Joshua Meyer says family, culture, and his upbringing inspired him to create and become an artist
Written by
Jemesa Snuka
Josh Meyer with some of his art.
Image By
Emily Hancock

Joshua Alakai‘i Meyer, a sophomore studying fine art from Mililani, said he creates tribal masterpieces on almost anything that is presented to him.

Meyer has put his art onto hydro-flasks, shoes, mopeds and even one time a bull’s skull. Art is something Meyer said he wants to keep doing both as a past time but also expand it into a side hustle. He said he is constantly looking for new projects around him and is always up for an exciting, artful challenge.

What sets Meyer aside from artists who draw tribal art as a hobby or profession is not only is he self-taught, but also he does not use tools in his process. This creates opportunities for him to design on anything anywhere. All he needs is a Sharpie, and he is good to go.

Danielle Sheridan a freshman from Virginia studying fine art, said of Meyer’s artwork, “I’ve been seriously studying art since middle school, and it is rare to come across talent like his. What makes him unique is he does his art all free hand, no rulers, no reference picture. It is completely and totally his own masterpiece.”

As a young high school student, Meyer said, “I was challenged to draw something new everyday as part of an art class.” It was in those moments Meyer said he realized his artistic talent, as well as what he thought he could do for other people with his talent. He said he worked hard in his art classes and increased his skills so others could be inspired.

“I want people to understand my art is about being creative,” Meyer said. “People can learn and can experience for themselves important things about who they are when they are creative too.”

Meyer said his family members are his biggest supporters in anything he decides to do. “I lived in a family centered town, and my family helps me through everything.”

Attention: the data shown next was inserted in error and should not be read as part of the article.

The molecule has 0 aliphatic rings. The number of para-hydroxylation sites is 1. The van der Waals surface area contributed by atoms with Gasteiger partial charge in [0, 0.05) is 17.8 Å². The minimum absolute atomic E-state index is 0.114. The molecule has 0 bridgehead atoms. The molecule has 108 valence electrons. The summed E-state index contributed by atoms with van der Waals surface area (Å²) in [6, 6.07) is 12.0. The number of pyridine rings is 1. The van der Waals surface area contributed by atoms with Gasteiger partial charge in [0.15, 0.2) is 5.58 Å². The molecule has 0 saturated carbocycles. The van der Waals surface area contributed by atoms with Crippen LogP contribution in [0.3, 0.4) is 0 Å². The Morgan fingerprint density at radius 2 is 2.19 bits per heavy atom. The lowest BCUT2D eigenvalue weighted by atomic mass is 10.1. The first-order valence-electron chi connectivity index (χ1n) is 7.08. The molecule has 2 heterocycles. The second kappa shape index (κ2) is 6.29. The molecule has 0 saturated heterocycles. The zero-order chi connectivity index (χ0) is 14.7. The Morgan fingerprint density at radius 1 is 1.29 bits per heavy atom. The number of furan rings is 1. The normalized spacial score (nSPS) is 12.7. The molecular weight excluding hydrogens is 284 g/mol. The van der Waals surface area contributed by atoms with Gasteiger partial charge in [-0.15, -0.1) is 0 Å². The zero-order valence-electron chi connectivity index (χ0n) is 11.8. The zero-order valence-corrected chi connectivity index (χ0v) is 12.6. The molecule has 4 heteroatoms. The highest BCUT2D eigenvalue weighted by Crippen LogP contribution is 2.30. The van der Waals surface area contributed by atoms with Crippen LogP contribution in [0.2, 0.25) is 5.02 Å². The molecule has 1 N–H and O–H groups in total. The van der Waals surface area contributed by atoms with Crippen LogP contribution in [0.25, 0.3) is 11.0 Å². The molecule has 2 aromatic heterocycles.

Drawing tribal art is not just a hobby for Meyer. He said with his art, he can express where he comes from and the family who raised him. Each item he draws is unique and completely customized to what the person wants as well as Meyer’s own imagination. This means everything he has done from tattoos or hats are all 100 percent one of a kind.

Sheridan continued, “Josh is an amazing artist. Period. Josh designed a bike for me, and within an hour, the tribal he had created on my bike had me blown away. It doesn’t take long to notice the passion and the drive he has for art as well as all things creative. His work ethic comes through as masterpieces.”

Joshua Gatewood, a freshman from Laie, said Meyer’s art is more than something nice to look at. “It is art that can be purchased and shown off to others. His art is very clean and the tribal design tells a story when you see him draw it as well as the finished product."

Meyer said he hopes his side business of drawing will be able to give him other opportunities, like designing for different businesses or creating new avenues for tribal art on different clothing lines. He eventually hopes to expand his art into galleries and have people wear his designs on clothing or hang his art in their homes.

For others who are pursuing anything creatively in either art or life goals, Meyer said, “You have to do what makes you happy. Don’t be discouraged with what other people do or say. Go from the heart and go for your passion. Continue to have the passion for it whatever it is, and continue to use what inspiration you already have or find.”

Date Published
April 24, 2019
Last Edited
April 24, 2019